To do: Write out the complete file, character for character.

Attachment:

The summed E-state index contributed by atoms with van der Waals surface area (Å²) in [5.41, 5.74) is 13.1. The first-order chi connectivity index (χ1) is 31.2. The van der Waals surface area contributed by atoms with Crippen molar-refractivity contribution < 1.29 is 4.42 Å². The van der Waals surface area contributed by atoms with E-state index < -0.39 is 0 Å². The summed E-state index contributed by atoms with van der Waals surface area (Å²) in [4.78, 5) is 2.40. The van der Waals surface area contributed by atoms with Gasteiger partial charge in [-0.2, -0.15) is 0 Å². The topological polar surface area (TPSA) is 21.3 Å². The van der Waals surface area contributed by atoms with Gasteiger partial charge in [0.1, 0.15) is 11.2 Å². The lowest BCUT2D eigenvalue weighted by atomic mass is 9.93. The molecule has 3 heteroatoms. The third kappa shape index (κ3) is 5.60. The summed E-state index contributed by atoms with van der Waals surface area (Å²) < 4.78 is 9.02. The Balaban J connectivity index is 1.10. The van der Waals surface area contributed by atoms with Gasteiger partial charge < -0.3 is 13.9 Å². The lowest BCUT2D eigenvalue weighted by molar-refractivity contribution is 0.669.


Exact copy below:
The summed E-state index contributed by atoms with van der Waals surface area (Å²) in [5.41, 5.74) is 13.1. The first-order chi connectivity index (χ1) is 31.2. The van der Waals surface area contributed by atoms with Crippen molar-refractivity contribution < 1.29 is 4.42 Å². The van der Waals surface area contributed by atoms with E-state index < -0.39 is 0 Å². The summed E-state index contributed by atoms with van der Waals surface area (Å²) in [4.78, 5) is 2.40. The van der Waals surface area contributed by atoms with Gasteiger partial charge in [-0.2, -0.15) is 0 Å². The topological polar surface area (TPSA) is 21.3 Å². The van der Waals surface area contributed by atoms with Gasteiger partial charge in [0.1, 0.15) is 11.2 Å². The lowest BCUT2D eigenvalue weighted by atomic mass is 9.93. The molecule has 3 heteroatoms. The third kappa shape index (κ3) is 5.60. The summed E-state index contributed by atoms with van der Waals surface area (Å²) < 4.78 is 9.02. The Balaban J connectivity index is 1.10. The van der Waals surface area contributed by atoms with Gasteiger partial charge < -0.3 is 13.9 Å². The lowest BCUT2D eigenvalue weighted by molar-refractivity contribution is 0.669.